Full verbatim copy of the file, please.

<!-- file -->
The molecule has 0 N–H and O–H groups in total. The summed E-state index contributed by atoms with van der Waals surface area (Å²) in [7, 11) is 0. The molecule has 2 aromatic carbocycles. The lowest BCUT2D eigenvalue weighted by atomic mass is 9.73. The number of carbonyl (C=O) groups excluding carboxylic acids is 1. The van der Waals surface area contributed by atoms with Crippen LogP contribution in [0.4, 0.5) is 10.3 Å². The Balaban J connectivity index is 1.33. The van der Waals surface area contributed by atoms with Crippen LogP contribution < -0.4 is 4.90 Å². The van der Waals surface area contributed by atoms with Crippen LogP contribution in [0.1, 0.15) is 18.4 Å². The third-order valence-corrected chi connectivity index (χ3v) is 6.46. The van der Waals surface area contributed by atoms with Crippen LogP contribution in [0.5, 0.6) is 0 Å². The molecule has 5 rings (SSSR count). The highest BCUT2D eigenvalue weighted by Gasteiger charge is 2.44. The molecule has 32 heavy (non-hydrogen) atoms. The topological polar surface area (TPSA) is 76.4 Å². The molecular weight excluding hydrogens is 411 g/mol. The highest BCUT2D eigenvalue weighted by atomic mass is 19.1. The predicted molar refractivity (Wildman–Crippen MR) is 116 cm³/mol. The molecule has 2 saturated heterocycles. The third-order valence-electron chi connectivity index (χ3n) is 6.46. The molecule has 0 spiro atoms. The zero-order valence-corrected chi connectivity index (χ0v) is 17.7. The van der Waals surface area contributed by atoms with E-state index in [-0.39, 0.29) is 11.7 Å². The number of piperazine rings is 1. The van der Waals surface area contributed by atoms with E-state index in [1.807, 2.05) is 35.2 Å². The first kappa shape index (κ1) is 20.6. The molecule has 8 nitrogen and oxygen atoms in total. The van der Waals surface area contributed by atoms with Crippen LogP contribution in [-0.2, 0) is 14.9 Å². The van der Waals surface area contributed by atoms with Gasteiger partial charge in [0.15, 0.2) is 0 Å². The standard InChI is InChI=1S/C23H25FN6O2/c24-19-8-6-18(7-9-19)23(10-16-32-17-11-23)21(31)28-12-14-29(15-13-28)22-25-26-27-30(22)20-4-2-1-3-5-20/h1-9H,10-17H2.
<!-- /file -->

The molecule has 0 N–H and O–H groups in total. The summed E-state index contributed by atoms with van der Waals surface area (Å²) in [7, 11) is 0. The molecule has 2 aromatic carbocycles. The lowest BCUT2D eigenvalue weighted by atomic mass is 9.73. The number of carbonyl (C=O) groups excluding carboxylic acids is 1. The van der Waals surface area contributed by atoms with Crippen LogP contribution in [0.4, 0.5) is 10.3 Å². The Balaban J connectivity index is 1.33. The van der Waals surface area contributed by atoms with Crippen LogP contribution < -0.4 is 4.90 Å². The van der Waals surface area contributed by atoms with Crippen LogP contribution in [0.1, 0.15) is 18.4 Å². The third-order valence-corrected chi connectivity index (χ3v) is 6.46. The van der Waals surface area contributed by atoms with Crippen LogP contribution in [0.5, 0.6) is 0 Å². The molecule has 5 rings (SSSR count). The highest BCUT2D eigenvalue weighted by Gasteiger charge is 2.44. The molecule has 32 heavy (non-hydrogen) atoms. The topological polar surface area (TPSA) is 76.4 Å². The molecular weight excluding hydrogens is 411 g/mol. The highest BCUT2D eigenvalue weighted by atomic mass is 19.1. The predicted molar refractivity (Wildman–Crippen MR) is 116 cm³/mol. The molecule has 2 saturated heterocycles. The third-order valence-electron chi connectivity index (χ3n) is 6.46. The molecule has 0 spiro atoms. The zero-order valence-corrected chi connectivity index (χ0v) is 17.7. The van der Waals surface area contributed by atoms with E-state index in [-0.39, 0.29) is 11.7 Å². The number of piperazine rings is 1. The van der Waals surface area contributed by atoms with E-state index in [1.807, 2.05) is 35.2 Å². The first kappa shape index (κ1) is 20.6. The molecule has 8 nitrogen and oxygen atoms in total. The van der Waals surface area contributed by atoms with Crippen LogP contribution in [-0.2, 0) is 14.9 Å². The van der Waals surface area contributed by atoms with Gasteiger partial charge in [0.15, 0.2) is 0 Å². The standard InChI is InChI=1S/C23H25FN6O2/c24-19-8-6-18(7-9-19)23(10-16-32-17-11-23)21(31)28-12-14-29(15-13-28)22-25-26-27-30(22)20-4-2-1-3-5-20/h1-9H,10-17H2.